When Titans Clashed: How the Red Army Stopped Hitler

When Titans Clashed: How the Red Army Stopped Hitler

by David M. Glantz, Jonathan M. House

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"When Titans Clashed represents by all and any reckoning a book whose time has come. The authors' clear and vigorous narrative leaves no doubt about the key decisions and the critical encounters in these massive engagements."—John Erickson, author of The Road to Stalingrad

"A compelling narrative of an epic conflict. No other work has answered with greater authority the lingering historical question—how did the Red Army defeat Nazi Germany?"—Von Hardesty, author of Red Phoenix: The Rise of Soviet Air Power, 1941-1945

"Exceptionally authoritative and exceptionally readable. The cogent assessments of Red Army commanders are not to be missed."—Russell F. Weigley, author of The American Way of War

"Certain to become the standard reference on the most important campaign of the Second World War."—Richard R. Muller, author of The German Air War in Russia

"Corrects longstanding misconceptions and puts a human 'face' on the 'faceless' Soviet army."—O. A. Rzheshevsky, Chief, Department for Studies of the Twentieth-Century Wars, Institute of World History, Moscow

"Indispensable."—Dale R. Herspring, author of The Soviet High Command, 1967-1989

Author Biography: David M. Glantz is founder and former director of the U.S. Army's Foreign Military Studies Office. Among his many books are The Battle of Kursk (also with Jonathan M. House), Stumbling Colossus: The Red Army on the Eve of War and Zhukov's Greatest Defeat: The Red Army's Epic Disaster in Operation Mars, 1942.

Product Details

ISBN-13: 9780700621217
Publisher: University Press of Kansas
Publication date: 10/16/2015
Series: Modern War Studies Series
Edition description: Revised and Expanded
Pages: 568
Sales rank: 192,770
Product dimensions: 6.00(w) x 8.80(h) x 1.80(d)

About the Author

David M. Glantz and Jonathan M. House have collaborated on numerous volumes of military history, including The Stalingrad Trilogy and The Battle of Kursk.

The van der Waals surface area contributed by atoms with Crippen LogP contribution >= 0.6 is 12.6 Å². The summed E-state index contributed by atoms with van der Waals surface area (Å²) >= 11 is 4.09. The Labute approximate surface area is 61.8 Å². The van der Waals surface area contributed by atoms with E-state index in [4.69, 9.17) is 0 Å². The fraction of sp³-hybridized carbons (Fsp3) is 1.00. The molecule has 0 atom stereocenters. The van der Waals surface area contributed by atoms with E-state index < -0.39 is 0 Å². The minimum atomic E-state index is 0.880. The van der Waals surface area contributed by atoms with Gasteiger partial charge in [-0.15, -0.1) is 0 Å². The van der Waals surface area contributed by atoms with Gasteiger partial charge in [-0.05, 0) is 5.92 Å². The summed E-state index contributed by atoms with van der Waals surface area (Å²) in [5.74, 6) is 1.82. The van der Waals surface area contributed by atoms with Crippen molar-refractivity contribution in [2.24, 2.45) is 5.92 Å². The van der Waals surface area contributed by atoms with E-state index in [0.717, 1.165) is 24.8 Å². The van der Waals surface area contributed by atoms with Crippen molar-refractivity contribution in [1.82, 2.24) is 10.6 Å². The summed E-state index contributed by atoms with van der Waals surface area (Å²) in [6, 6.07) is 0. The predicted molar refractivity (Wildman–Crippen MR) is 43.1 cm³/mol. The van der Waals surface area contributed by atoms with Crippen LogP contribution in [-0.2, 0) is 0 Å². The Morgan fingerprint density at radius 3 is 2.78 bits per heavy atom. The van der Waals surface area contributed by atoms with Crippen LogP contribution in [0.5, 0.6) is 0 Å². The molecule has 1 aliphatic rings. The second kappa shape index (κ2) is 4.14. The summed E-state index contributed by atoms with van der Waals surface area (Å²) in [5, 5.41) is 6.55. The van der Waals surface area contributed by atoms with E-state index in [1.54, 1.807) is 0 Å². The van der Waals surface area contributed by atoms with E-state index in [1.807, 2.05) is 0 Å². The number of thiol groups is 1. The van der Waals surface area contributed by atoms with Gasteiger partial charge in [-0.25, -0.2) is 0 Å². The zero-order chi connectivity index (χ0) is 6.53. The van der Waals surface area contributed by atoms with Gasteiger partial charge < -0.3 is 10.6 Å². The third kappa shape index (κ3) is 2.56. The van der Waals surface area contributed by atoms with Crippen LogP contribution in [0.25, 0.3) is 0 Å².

Read an Excerpt

Chapter One

The Red Army, 1918-1939


One of the ironies of Russian history is that, having seized power in Petrograd by undermining military discipline and civil authority, the Bolsheviks owed their survival to strong armed forces. The shock troops of the October 1917 revolution were militant soldiers and sailors, but, even with the addition of the armed workers of the Red Guard, these forces were inadequate to face the threats to the infant Soviet state.

From every direction, both foreign enemies and so-called White Russian forces menaced the new government. With the Imperial Russian Army exhausted by three years of world war and dissolved by mutiny, nothing stood between the new government and the victorious German Army. In March 1918, German forces dictated an armistice and then roamed at will over western Russia. Even after they were defeated in Western Europe in November 1918, the Germans supported the breakaway Baltic states of Latvia, Lithuania, and Estonia, as well as a separatist movement in the Ukraine. Once the Bolshevik government signed the armistice with Germany, its former allies also intervened in an effort to reverse the revolution and bring Russia back into the World War. To support the White troops, American and British soldiers landed at Archangel'sk and Murmansk in the north, while additional British and French forces operated in Odessa, Crimea, and the Caucasus region. In Siberia, the highly professional Czech Army, composed of former Russian prisoners of war who had enlisted to fight against Austria-Hungary, dominated the railroad line in support of the Whites. Japanese and Americantroops spread westward to Irkutsk in Siberia from the Pacific port of Vladivostok.